Chickasaw Teacher Revels in History and Culture
Chickasaw teacher Ellen Brooker has taught for 26 years at Southwest High School in San Antonio, Texas. She was named the 2012 Chickasaw Dynamic Woman of the Year, and was once awarded Outstanding American Teacher.
“Ellen Brooker epitomizes the best attributes of a true educator,” said Chickasaw Nation Gov. Bill Anoatubby in a press release. “She does more than help students learn the subject matter, she inspires them to see every situation as an opportunity to learn and grow as an individual. She helps her students understand the importance of lifelong learning.”
Brooker has a master’s degree in education with a specialization in instructional technology from Houston Baptist University. She is also a student of the Chickasaw language and culture and incorporates traditional regalia and Chickasaw phrases in her classroom.
“I am passionate about teaching history; passionate about American history and economics,” Brooker said. To her, history isn’t just about remembering dates, it’s about teaching students critical thinking skills, research skills and how to evaluate problems and reach their own conclusions.
“The teacher who instructs critical thinking will give students the skills to be successful,” she said.
Last year, Brooker was chosen to participate in a series of Library of Congress Teaching with Primary Sources Summer Teacher Institutes from May to August. Teachers who attended the institute developed primary-source teaching strategies they took back to their classroom.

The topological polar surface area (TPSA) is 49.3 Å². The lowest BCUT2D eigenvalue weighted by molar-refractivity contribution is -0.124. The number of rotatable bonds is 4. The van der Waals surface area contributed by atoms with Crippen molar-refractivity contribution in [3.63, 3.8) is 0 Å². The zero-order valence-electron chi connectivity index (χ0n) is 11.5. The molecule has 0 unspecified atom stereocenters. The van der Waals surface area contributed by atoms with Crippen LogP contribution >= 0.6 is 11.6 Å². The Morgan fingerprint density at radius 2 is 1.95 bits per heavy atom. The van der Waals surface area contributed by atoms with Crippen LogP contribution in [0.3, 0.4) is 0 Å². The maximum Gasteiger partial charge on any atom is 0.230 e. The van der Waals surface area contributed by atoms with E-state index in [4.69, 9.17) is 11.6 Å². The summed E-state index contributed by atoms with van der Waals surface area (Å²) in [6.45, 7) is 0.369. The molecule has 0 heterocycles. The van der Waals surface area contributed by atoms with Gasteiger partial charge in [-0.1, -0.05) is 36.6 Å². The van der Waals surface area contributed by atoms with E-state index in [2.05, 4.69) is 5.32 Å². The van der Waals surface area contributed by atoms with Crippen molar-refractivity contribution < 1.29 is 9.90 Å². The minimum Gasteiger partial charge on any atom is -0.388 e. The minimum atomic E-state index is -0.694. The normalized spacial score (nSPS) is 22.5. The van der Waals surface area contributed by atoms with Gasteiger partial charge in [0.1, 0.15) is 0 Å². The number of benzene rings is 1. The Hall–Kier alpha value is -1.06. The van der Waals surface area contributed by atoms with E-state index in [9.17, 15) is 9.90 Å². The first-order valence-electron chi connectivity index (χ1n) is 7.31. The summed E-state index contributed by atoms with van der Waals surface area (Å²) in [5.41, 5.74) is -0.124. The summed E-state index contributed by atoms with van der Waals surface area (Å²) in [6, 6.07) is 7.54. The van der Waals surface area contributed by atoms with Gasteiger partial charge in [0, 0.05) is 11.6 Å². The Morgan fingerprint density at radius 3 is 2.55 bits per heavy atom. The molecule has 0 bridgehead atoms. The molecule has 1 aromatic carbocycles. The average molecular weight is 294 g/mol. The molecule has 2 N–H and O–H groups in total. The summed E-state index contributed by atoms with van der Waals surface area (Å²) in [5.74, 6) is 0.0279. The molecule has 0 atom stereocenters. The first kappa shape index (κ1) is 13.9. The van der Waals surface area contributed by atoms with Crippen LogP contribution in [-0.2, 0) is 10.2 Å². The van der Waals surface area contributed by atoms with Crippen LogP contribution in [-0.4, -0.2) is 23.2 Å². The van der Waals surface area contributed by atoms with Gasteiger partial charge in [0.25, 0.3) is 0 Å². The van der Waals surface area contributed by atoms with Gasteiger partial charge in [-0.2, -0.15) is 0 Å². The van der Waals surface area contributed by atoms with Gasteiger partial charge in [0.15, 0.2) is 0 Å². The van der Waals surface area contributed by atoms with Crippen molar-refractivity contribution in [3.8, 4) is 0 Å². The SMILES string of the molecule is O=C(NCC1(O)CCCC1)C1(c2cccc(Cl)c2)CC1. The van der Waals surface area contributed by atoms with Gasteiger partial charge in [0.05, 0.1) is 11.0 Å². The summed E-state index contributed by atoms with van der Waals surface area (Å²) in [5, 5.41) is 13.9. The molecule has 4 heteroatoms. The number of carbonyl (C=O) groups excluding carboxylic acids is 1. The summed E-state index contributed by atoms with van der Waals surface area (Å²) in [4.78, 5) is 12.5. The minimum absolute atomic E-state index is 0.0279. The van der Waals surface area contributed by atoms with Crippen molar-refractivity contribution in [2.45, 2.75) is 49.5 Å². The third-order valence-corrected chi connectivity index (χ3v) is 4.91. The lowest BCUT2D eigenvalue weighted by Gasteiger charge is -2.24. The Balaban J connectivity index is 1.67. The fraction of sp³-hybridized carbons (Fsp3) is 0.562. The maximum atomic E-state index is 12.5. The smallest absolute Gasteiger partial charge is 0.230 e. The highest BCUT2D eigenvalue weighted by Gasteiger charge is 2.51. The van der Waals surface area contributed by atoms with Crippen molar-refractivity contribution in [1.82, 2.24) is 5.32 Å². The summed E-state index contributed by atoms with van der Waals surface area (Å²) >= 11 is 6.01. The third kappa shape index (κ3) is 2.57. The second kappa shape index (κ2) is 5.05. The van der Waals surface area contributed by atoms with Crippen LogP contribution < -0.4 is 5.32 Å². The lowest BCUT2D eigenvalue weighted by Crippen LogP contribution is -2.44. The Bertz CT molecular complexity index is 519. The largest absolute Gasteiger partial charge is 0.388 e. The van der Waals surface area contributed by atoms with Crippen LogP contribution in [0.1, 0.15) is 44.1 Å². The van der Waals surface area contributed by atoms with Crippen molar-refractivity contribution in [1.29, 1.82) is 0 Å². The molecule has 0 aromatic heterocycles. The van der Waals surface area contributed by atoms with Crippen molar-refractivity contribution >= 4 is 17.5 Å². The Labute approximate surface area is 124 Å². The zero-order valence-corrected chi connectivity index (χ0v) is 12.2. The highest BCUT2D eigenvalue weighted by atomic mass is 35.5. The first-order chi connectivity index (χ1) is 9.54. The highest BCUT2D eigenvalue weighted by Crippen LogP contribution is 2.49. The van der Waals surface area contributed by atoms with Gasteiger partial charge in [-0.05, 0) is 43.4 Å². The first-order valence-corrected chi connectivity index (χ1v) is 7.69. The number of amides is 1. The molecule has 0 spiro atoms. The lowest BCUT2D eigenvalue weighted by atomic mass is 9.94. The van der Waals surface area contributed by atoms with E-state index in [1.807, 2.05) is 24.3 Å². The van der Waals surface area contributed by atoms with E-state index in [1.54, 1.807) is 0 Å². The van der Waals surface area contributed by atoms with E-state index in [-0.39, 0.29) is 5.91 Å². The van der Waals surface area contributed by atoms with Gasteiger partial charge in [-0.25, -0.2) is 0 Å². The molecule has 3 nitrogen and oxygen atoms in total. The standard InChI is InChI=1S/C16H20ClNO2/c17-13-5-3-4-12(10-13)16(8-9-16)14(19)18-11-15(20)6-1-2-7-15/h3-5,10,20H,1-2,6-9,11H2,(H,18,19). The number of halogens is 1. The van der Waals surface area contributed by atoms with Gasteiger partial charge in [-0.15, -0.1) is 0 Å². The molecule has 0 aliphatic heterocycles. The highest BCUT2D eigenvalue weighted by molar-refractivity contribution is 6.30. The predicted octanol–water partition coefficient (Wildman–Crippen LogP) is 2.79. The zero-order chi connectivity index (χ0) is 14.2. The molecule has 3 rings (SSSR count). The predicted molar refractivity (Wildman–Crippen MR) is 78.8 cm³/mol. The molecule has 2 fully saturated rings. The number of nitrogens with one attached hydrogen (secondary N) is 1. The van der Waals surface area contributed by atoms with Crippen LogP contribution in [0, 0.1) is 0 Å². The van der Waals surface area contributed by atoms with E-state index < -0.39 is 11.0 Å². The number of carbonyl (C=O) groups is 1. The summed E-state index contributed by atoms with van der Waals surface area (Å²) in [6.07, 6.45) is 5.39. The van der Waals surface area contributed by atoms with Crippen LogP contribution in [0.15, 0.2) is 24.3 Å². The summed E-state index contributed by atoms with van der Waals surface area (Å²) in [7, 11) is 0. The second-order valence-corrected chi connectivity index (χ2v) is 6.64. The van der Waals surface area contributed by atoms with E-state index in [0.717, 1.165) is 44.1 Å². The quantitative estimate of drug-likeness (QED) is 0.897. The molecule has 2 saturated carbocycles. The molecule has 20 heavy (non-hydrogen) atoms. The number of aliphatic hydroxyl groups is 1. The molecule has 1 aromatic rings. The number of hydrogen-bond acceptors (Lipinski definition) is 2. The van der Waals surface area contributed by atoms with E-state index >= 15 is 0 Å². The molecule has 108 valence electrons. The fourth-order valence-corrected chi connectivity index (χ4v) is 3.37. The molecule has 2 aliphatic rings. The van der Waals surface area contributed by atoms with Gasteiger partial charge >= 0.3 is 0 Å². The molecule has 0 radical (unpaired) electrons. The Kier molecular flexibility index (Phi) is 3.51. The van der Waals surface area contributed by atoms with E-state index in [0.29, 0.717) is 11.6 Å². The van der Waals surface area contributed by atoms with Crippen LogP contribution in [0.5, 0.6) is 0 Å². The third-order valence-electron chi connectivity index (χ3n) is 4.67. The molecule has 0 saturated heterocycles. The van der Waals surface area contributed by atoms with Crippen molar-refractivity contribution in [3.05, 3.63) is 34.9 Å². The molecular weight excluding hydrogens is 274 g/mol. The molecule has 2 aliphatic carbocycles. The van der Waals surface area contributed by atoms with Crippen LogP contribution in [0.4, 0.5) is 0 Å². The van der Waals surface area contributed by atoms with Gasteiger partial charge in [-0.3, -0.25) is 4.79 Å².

“Primary sources are the raw materials of history—original documents and objects that were created at the time under study. They are different from secondary sources, accounts or interpretations of events created by someone without firsthand experience,” states a press release announcing the teacher participants. “Students working with primary sources become engaged learners while building critical thinking skills and constructing new knowledge.” Teachers working in the Library’s collections explored the largest online collection of historical artifacts and had access to millions of unique primary sources they could then use in classroom instruction.
Brooker serves as the vice chair of the Chickasaw Community Council of South Texas where she helps Native American students and other members of the community to establish tribal affiliation, learn about traditions, and apply for scholarships.
What is Brooker’s favorite part about being a teacher? “Being there when the light bulb comes on and they get it, understand it and are excited about what they have just discovered,” she said.
Don’t forget today is the last day of Teacher Appreciation Week so thank that special teacher in your life.